• Small parcel, LTL, truckload, ocean, and other modes are managed by different systems.
  • Carrier selection is not automated, and it cannot choose the optimal carrier based on delivery date and time, least cost, mode, packaging, customer, and product.
  • Cost comparisons between multiple service levels and modes are not available.
  • Consolidation pricing is not available from order entry and online shopping carts.
  • Pickups and tendering are not automated.
  • Carrier invoices are not received, audited, and paid electronically.
  • Information silos exist in the business enterprise, separating ERP, WMS, TMS, SCM, and carrier shipping and tracking data.
  • Transportation tracking numbers, shipment location, and freight invoices are not accessible by SKU serial numbers and order line items.


5 Steps for Increasing Freight Capacity

Now that I’ve terrified you and we know where we are with the crunch, there are five things your company can do to increase available transportation and gaining a first-mover advantage.


1. Adjust Your Beliefs and Expectations

Let go of past beliefs about transportation, the supply chain, and business expectations.   Beliefs must always reflect current supply chain realities, and my own belief is the transportation capacity crunch is not going away, possibly for years. You may reach a different conclusion and whatever you decide, let your belief shape your outlook and plan accordingly.

  • Recalibrate KPIs, service commitments, budgets, and forecasts to match the new norms.
  • Be careful with transportation forecasting - historical metrics are no longer valid and; there is a risk of even less capacity given unstable political leadership in the US.
  • Expect longer unloading times at ports to reduce fleet capacity by 10-20%, and increase the lead time by 20-30%.
  • Plan on doubling ocean and truck transportation expenses. (my opinion)


2. Adjust Your Supply Chain Model

A supply chain model reflects your beliefs about supply chain realities, and when beliefs change, your supply chain model changes.   Companies with a core competency in transportation can expect to fare better going forward, but only if transportation is actuated at the core of their supply chain process. A transportation-centric supply chain model will put transportation at the core of your business model where it belongs.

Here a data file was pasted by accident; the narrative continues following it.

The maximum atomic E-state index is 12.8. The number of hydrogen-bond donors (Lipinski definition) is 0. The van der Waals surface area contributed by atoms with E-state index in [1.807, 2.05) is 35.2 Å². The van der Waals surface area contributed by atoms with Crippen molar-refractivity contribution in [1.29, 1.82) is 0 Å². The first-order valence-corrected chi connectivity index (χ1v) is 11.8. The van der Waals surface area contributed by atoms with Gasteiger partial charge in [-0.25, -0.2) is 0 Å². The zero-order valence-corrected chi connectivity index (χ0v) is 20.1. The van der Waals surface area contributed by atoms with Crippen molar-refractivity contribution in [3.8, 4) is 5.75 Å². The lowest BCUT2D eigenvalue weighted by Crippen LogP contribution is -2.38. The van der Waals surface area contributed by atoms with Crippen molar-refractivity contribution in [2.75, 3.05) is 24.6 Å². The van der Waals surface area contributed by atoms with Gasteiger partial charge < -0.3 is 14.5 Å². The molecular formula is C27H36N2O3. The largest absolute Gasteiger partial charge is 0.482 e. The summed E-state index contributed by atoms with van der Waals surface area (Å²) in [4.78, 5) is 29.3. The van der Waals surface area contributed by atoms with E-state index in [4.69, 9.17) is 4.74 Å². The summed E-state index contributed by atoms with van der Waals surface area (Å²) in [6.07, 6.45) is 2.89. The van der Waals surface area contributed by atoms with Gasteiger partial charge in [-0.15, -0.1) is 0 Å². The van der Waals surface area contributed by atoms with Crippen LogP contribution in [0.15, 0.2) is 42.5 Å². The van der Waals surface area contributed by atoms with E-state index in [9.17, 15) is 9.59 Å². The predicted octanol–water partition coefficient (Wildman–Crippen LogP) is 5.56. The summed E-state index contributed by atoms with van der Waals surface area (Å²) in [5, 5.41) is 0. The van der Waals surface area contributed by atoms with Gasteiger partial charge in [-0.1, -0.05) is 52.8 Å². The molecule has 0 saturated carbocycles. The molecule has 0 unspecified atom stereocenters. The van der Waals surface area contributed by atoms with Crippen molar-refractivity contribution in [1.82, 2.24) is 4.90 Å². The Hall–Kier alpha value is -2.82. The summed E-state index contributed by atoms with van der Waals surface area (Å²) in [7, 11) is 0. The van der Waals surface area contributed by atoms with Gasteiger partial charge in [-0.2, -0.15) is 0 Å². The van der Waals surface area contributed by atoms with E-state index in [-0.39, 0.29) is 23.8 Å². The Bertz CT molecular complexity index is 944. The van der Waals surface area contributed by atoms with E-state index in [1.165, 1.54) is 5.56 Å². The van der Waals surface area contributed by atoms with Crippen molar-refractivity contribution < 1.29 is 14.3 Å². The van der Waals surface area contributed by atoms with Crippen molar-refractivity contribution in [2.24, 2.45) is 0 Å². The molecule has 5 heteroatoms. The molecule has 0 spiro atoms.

1. Increase Visibility

Dealing with fluctuating capacity affects the reliability of delivery commitments. The driver shortage has created a capacity shortage for shippers and a reliability shortage for their customers, and customers have a strong desire for greater reliability.

A 2020 report shows customers are tolerant of shipping delays if shippers proactively relay shipment status. Only 19% reported these updates to occur to their satisfaction - this is a clear opportunity for shippers, and increasing visibility by monitoring shipment status (ETA, exceptions, location, delivery details) can fulfill the demand.   Visibility to execution-level logistics processes can also reduce exceptions that compromise on-time delivery. In a marketplace where reliability has a premium, increasing visibility adds value and creates a competitive advantage.


4. Optimize Transportation

Transportation was already a dynamic activity, and the crunch might increase queries and decisions by 50%.   Intelligent solutions are essential for managing a dynamic environment, and this will become more crucial now. Solutions like flexis Transportation Planning and Scheduling and Dynamic Routing can optimize transportation from initial planning through final delivery and reduce labor costs.


5. Strengthen Carrier Partnerships

It’s a carrier’s market. The most attractive shippers get attention, and that’s what your company must present.   Meet with transportation partners to find out what your company can do to make your operation more attractive.  

  • Look at process improvements for dock operations, packaging, pickup and delivery windows, and freight payment terms.  
  • Provide carriers with the opportunity to pick up larger freight volumes per pickup and shipments in more desirable lanes.  
  • Offer your best forecast on expected inbound and outbound volumes so each carrier can optimize agreements for both parties.


The Strategic Opportunity

A global reset like this has never occurred, opening a unique window for shippers to differentiate logistics in their market niche.   Everyone is in the same predicament with backlogs, late shipments, and higher costs at this early stage.   First-movers who follow the 5 steps will stand out by increasing service levels and their bottom line relative to competitors.



The capacity crunch is here to stay - it is our future, and it challenges how we think about and engage transportation in the supply chain. It’s another opportunity to improve supply chain performance through the power of belief, enabling us to build better solutions that create a competitive advantage.      

I hope this gives you a few practical ideas and a positive outlook for the future.